What is Circulating Capital?

Circulating Capital

Share This...

Circulating Capital

Circulating capital, also known as working capital or short-term capital, refers to the financial resources used by a business to finance its day-to-day operations and maintain its liquidity. It consists of current assets and current liabilities, which are financial resources and obligations that are expected to be converted into cash or used up within a year or one operating cycle. Circulating capital is a key indicator of a company’s short-term financial health and operational efficiency.

Current assets typically include:

  • Cash and cash equivalents: Money held in checking and savings accounts, as well as highly liquid short-term investments such as treasury bills and commercial paper.
  • Accounts receivable: Money owed to the company by its customers for goods or services provided on credit.
  • Inventory: Raw materials, work-in-progress, and finished goods that the company holds for sale in the ordinary course of business.
  • Short-term investments: Marketable securities or other investments that can be easily converted into cash within a short period.

Current liabilities typically include:

  • Accounts payable: Money the company owes to its suppliers for goods or services purchased on credit.
  • Short-term debt: Loans or other borrowings that are due for repayment within a year.
  • Accrued expenses: Expenses that the company has incurred but not yet paid, such as wages, taxes, and interest.
  • Deferred revenue: Money received in advance for goods or services that the company has not yet provided.

Circulating capital is calculated as the difference between current assets and current liabilities:

Circulating Capital (Working Capital) = Current Assets – Current Liabilities

A positive circulating capital indicates that a company has sufficient resources to cover its short-term obligations, while a negative circulating capital may signal liquidity problems and potential financial distress. Maintaining an adequate level of circulating capital is essential for a company to meet its operational needs, invest in growth opportunities, and respond to unforeseen challenges.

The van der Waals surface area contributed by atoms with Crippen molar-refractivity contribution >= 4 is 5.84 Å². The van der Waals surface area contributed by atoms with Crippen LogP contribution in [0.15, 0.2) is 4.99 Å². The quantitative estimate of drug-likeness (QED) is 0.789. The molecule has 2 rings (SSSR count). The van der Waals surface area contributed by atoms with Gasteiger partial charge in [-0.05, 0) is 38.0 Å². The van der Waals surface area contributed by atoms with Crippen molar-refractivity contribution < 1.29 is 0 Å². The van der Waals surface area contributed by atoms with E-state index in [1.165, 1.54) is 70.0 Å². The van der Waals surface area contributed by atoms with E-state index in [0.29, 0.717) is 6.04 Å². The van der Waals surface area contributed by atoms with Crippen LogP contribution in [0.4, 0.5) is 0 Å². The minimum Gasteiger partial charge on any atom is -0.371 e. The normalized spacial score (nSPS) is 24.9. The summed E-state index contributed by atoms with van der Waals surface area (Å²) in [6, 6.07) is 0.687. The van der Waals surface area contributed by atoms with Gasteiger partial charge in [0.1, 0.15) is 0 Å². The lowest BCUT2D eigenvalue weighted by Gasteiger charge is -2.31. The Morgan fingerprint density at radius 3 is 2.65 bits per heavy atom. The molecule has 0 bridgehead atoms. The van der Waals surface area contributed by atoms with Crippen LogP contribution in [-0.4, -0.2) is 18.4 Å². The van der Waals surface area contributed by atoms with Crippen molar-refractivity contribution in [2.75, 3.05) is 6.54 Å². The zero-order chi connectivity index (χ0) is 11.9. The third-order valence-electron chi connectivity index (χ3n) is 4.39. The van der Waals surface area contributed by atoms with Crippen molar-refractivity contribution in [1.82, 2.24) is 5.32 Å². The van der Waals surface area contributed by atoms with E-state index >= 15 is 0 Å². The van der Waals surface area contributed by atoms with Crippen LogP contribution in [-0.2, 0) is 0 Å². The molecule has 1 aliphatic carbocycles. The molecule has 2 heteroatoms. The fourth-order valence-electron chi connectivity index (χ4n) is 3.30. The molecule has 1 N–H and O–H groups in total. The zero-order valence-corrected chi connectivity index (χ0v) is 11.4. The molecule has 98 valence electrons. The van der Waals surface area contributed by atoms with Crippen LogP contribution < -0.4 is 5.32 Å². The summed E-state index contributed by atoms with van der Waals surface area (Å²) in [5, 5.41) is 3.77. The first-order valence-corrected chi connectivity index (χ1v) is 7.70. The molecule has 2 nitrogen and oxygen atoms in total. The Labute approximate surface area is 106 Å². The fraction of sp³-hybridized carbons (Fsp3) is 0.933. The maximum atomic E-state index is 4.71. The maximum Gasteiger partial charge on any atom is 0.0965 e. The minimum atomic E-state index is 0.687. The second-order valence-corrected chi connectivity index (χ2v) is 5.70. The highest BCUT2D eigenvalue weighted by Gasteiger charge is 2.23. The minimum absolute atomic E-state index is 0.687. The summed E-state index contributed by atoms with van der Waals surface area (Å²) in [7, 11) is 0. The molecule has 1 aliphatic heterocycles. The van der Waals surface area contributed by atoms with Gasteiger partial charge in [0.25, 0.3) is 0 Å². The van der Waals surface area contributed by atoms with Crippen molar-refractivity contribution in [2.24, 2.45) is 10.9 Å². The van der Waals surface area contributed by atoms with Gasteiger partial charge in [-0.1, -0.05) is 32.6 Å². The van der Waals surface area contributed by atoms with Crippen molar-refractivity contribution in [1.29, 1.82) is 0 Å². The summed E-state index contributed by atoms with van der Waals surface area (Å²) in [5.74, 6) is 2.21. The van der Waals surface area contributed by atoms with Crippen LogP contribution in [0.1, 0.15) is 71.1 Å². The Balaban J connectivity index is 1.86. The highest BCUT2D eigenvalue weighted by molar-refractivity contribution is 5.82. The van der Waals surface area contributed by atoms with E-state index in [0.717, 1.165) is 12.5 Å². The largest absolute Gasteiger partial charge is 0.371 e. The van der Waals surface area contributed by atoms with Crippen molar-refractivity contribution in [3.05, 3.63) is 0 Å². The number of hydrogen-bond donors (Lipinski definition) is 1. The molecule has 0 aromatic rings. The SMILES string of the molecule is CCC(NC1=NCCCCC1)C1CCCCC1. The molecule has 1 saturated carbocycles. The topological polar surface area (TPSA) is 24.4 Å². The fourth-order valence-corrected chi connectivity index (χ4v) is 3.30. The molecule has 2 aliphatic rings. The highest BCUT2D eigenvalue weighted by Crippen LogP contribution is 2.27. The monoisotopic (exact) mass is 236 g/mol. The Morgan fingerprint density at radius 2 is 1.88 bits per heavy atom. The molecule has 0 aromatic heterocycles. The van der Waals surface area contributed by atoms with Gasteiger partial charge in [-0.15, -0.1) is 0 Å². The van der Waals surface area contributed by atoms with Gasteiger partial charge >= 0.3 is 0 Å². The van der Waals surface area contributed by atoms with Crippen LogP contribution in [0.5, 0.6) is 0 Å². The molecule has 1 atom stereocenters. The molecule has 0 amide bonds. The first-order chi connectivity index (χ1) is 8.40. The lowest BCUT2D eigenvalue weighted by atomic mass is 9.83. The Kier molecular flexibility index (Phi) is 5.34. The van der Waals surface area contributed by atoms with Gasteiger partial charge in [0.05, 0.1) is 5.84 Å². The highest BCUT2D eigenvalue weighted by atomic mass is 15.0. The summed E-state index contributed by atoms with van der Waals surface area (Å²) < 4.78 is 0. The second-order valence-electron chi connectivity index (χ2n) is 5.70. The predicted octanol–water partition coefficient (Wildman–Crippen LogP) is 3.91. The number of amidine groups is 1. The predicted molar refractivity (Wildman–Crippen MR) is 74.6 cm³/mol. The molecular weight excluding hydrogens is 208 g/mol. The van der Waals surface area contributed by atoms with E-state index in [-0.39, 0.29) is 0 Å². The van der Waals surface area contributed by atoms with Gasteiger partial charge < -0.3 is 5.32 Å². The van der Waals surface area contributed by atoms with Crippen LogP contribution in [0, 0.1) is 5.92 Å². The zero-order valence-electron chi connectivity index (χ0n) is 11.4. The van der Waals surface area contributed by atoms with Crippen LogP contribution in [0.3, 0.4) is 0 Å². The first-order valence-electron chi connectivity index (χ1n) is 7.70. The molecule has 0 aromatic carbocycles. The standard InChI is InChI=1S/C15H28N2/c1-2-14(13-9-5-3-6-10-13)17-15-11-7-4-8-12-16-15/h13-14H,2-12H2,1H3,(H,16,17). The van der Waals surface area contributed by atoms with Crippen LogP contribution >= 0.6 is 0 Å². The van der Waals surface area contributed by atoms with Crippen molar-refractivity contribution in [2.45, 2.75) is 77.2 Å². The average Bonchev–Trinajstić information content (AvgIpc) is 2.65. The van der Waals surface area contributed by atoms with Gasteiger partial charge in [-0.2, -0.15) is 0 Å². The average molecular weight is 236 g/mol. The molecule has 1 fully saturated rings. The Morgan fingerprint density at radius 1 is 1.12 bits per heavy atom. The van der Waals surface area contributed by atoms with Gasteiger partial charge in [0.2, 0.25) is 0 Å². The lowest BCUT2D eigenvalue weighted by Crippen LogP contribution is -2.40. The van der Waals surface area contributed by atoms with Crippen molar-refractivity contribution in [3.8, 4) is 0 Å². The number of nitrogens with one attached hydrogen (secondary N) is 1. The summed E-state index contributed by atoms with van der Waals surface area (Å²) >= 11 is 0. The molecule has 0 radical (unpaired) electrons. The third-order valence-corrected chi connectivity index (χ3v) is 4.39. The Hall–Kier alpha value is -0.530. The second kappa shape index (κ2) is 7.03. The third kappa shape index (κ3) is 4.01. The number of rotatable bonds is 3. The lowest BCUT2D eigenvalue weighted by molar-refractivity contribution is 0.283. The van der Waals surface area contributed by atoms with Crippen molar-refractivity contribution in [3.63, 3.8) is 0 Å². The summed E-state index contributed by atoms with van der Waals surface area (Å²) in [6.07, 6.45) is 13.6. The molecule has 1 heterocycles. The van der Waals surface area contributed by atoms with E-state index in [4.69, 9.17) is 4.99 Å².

Example of Circulating Capital

Let’s consider a fictional company, XYZ Manufacturing, to illustrate the concept of circulating capital. We will use simplified numbers to make the example easy to follow. Assume the following financial information for XYZ Manufacturing:

Current Assets:

  • Cash and cash equivalents: $50,000
  • Accounts receivable: $70,000
  • Inventory: $100,000
  • Short-term investments: $30,000

Current Liabilities:

  • Accounts payable: $60,000
  • Short-term debt: $40,000
  • Accrued expenses: $20,000
  • Deferred revenue: $10,000

To calculate XYZ Manufacturing’s circulating capital, we first need to find the total current assets and total current liabilities:

Total Current Assets = $50,000 (Cash) + $70,000 (Accounts receivable) + $100,000 (Inventory) + $30,000 (Short-term investments) = $250,000

Total Current Liabilities = $60,000 (Accounts payable) + $40,000 (Short-term debt) + $20,000 (Accrued expenses) + $10,000 (Deferred revenue) = $130,000

Now we can calculate circulating capital (working capital) by subtracting the total current liabilities from the total current assets:

Circulating Capital (Working Capital) = $250,000 (Total Current Assets) – $130,000 (Total Current Liabilities) = $120,000

In this example, XYZ Manufacturing has a circulating capital of $120,000, indicating that it has sufficient short-term financial resources to cover its current obligations and finance its day-to-day operations. This positive circulating capital suggests that XYZ Manufacturing is in good financial health and can effectively manage its working capital to meet its operational needs and invest in growth opportunities.

Other Posts You'll Like...

Want to Pass as Fast as Possible?

(and avoid failing sections?)

Watch one of our free "Study Hacks" trainings for a free walkthrough of the SuperfastCPA study methods that have helped so many candidates pass their sections faster and avoid failing scores...